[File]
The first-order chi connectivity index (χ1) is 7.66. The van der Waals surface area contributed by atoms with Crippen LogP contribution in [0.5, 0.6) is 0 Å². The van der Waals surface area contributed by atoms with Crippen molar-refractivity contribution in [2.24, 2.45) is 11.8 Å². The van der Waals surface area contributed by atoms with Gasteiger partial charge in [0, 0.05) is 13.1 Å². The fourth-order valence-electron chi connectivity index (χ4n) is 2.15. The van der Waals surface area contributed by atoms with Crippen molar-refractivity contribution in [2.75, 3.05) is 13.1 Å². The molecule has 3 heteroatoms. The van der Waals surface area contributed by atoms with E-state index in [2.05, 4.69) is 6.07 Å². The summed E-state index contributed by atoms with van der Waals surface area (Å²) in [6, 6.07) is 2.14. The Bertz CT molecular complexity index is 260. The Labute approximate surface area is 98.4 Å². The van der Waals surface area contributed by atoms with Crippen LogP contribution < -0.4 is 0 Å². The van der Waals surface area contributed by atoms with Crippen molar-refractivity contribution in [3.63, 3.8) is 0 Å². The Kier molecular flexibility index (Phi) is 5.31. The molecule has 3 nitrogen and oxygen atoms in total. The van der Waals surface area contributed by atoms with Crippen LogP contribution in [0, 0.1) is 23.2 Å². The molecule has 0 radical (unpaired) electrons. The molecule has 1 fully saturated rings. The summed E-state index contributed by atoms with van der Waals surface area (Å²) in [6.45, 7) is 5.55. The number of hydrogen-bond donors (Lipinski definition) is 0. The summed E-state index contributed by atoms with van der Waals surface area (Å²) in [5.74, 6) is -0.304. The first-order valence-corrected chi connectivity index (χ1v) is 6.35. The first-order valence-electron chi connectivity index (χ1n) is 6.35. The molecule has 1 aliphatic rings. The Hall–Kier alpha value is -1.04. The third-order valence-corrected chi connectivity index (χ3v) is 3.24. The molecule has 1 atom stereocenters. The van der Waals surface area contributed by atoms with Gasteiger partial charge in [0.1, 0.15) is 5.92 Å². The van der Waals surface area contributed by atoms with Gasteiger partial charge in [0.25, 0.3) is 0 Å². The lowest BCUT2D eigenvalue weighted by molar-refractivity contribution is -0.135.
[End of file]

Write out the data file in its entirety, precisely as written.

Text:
The first-order chi connectivity index (χ1) is 7.66. The van der Waals surface area contributed by atoms with Crippen LogP contribution in [0.5, 0.6) is 0 Å². The van der Waals surface area contributed by atoms with Crippen molar-refractivity contribution in [2.24, 2.45) is 11.8 Å². The van der Waals surface area contributed by atoms with Gasteiger partial charge in [0, 0.05) is 13.1 Å². The fourth-order valence-electron chi connectivity index (χ4n) is 2.15. The van der Waals surface area contributed by atoms with Crippen molar-refractivity contribution in [2.75, 3.05) is 13.1 Å². The molecule has 3 heteroatoms. The van der Waals surface area contributed by atoms with E-state index in [2.05, 4.69) is 6.07 Å². The summed E-state index contributed by atoms with van der Waals surface area (Å²) in [6, 6.07) is 2.14. The Bertz CT molecular complexity index is 260. The Labute approximate surface area is 98.4 Å². The van der Waals surface area contributed by atoms with Crippen LogP contribution < -0.4 is 0 Å². The van der Waals surface area contributed by atoms with Crippen molar-refractivity contribution in [3.63, 3.8) is 0 Å². The Kier molecular flexibility index (Phi) is 5.31. The molecule has 3 nitrogen and oxygen atoms in total. The van der Waals surface area contributed by atoms with Crippen LogP contribution in [0, 0.1) is 23.2 Å². The molecule has 0 radical (unpaired) electrons. The molecule has 1 fully saturated rings. The summed E-state index contributed by atoms with van der Waals surface area (Å²) in [6.45, 7) is 5.55. The number of hydrogen-bond donors (Lipinski definition) is 0. The summed E-state index contributed by atoms with van der Waals surface area (Å²) in [5.74, 6) is -0.304. The first-order valence-corrected chi connectivity index (χ1v) is 6.35. The first-order valence-electron chi connectivity index (χ1n) is 6.35. The molecule has 1 aliphatic rings. The Hall–Kier alpha value is -1.04. The third-order valence-corrected chi connectivity index (χ3v) is 3.24. The molecule has 1 atom stereocenters. The van der Waals surface area contributed by atoms with Gasteiger partial charge in [0.1, 0.15) is 5.92 Å². The van der Waals surface area contributed by atoms with Gasteiger partial charge in [0.25, 0.3) is 0 Å². The lowest BCUT2D eigenvalue weighted by molar-refractivity contribution is -0.135.